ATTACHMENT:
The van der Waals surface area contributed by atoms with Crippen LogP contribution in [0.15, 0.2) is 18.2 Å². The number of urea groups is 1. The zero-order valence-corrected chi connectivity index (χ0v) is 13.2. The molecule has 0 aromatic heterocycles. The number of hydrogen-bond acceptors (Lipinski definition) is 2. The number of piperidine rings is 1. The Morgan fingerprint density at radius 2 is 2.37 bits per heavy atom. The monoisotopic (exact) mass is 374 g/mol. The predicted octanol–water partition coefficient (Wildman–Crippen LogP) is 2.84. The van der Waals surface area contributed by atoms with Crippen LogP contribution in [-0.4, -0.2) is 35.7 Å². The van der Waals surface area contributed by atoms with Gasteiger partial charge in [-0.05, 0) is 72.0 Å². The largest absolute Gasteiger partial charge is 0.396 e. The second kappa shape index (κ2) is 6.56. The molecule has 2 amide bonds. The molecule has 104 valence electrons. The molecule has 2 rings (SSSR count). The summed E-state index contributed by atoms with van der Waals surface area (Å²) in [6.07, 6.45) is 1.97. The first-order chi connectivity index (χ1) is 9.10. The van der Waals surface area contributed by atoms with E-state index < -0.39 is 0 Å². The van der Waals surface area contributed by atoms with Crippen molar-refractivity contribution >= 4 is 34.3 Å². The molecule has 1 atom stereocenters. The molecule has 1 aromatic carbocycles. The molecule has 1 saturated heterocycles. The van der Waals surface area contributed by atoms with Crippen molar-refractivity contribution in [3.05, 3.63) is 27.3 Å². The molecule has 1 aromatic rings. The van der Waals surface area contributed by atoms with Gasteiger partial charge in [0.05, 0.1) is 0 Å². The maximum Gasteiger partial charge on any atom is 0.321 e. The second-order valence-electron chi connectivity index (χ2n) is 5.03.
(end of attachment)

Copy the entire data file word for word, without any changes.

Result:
The van der Waals surface area contributed by atoms with Crippen LogP contribution in [0.15, 0.2) is 18.2 Å². The number of urea groups is 1. The zero-order valence-corrected chi connectivity index (χ0v) is 13.2. The molecule has 0 aromatic heterocycles. The number of hydrogen-bond acceptors (Lipinski definition) is 2. The number of piperidine rings is 1. The Morgan fingerprint density at radius 2 is 2.37 bits per heavy atom. The monoisotopic (exact) mass is 374 g/mol. The predicted octanol–water partition coefficient (Wildman–Crippen LogP) is 2.84. The van der Waals surface area contributed by atoms with Crippen LogP contribution in [-0.4, -0.2) is 35.7 Å². The van der Waals surface area contributed by atoms with Gasteiger partial charge in [-0.05, 0) is 72.0 Å². The largest absolute Gasteiger partial charge is 0.396 e. The second kappa shape index (κ2) is 6.56. The molecule has 2 amide bonds. The molecule has 104 valence electrons. The molecule has 2 rings (SSSR count). The summed E-state index contributed by atoms with van der Waals surface area (Å²) in [6.07, 6.45) is 1.97. The first-order chi connectivity index (χ1) is 9.10. The van der Waals surface area contributed by atoms with E-state index < -0.39 is 0 Å². The van der Waals surface area contributed by atoms with Crippen molar-refractivity contribution >= 4 is 34.3 Å². The molecule has 1 atom stereocenters. The molecule has 1 aromatic carbocycles. The molecule has 1 saturated heterocycles. The van der Waals surface area contributed by atoms with Crippen molar-refractivity contribution in [3.05, 3.63) is 27.3 Å². The molecule has 1 aromatic rings. The van der Waals surface area contributed by atoms with Gasteiger partial charge in [0.05, 0.1) is 0 Å². The maximum Gasteiger partial charge on any atom is 0.321 e. The second-order valence-electron chi connectivity index (χ2n) is 5.03.